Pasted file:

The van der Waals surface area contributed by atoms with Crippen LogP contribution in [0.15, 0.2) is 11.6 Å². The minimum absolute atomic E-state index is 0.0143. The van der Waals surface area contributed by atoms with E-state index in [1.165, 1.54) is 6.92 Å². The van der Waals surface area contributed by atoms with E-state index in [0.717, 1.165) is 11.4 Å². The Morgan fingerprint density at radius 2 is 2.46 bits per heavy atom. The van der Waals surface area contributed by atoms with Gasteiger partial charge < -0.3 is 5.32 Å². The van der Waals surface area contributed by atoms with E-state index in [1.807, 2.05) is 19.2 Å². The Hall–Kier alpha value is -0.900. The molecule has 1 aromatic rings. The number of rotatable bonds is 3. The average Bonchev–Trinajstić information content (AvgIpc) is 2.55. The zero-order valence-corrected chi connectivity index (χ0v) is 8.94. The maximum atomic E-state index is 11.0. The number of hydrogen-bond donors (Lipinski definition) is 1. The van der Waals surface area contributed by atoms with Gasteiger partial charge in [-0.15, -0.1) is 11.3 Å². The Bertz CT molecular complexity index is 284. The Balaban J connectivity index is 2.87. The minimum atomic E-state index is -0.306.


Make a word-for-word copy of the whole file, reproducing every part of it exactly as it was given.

The van der Waals surface area contributed by atoms with Crippen LogP contribution in [0.15, 0.2) is 11.6 Å². The minimum absolute atomic E-state index is 0.0143. The van der Waals surface area contributed by atoms with E-state index in [1.165, 1.54) is 6.92 Å². The van der Waals surface area contributed by atoms with E-state index in [0.717, 1.165) is 11.4 Å². The Morgan fingerprint density at radius 2 is 2.46 bits per heavy atom. The van der Waals surface area contributed by atoms with Gasteiger partial charge < -0.3 is 5.32 Å². The van der Waals surface area contributed by atoms with E-state index in [1.807, 2.05) is 19.2 Å². The Hall–Kier alpha value is -0.900. The molecule has 1 aromatic rings. The number of rotatable bonds is 3. The average Bonchev–Trinajstić information content (AvgIpc) is 2.55. The zero-order valence-corrected chi connectivity index (χ0v) is 8.94. The maximum atomic E-state index is 11.0. The number of hydrogen-bond donors (Lipinski definition) is 1. The van der Waals surface area contributed by atoms with Gasteiger partial charge in [-0.15, -0.1) is 11.3 Å². The Bertz CT molecular complexity index is 284. The Balaban J connectivity index is 2.87. The minimum atomic E-state index is -0.306.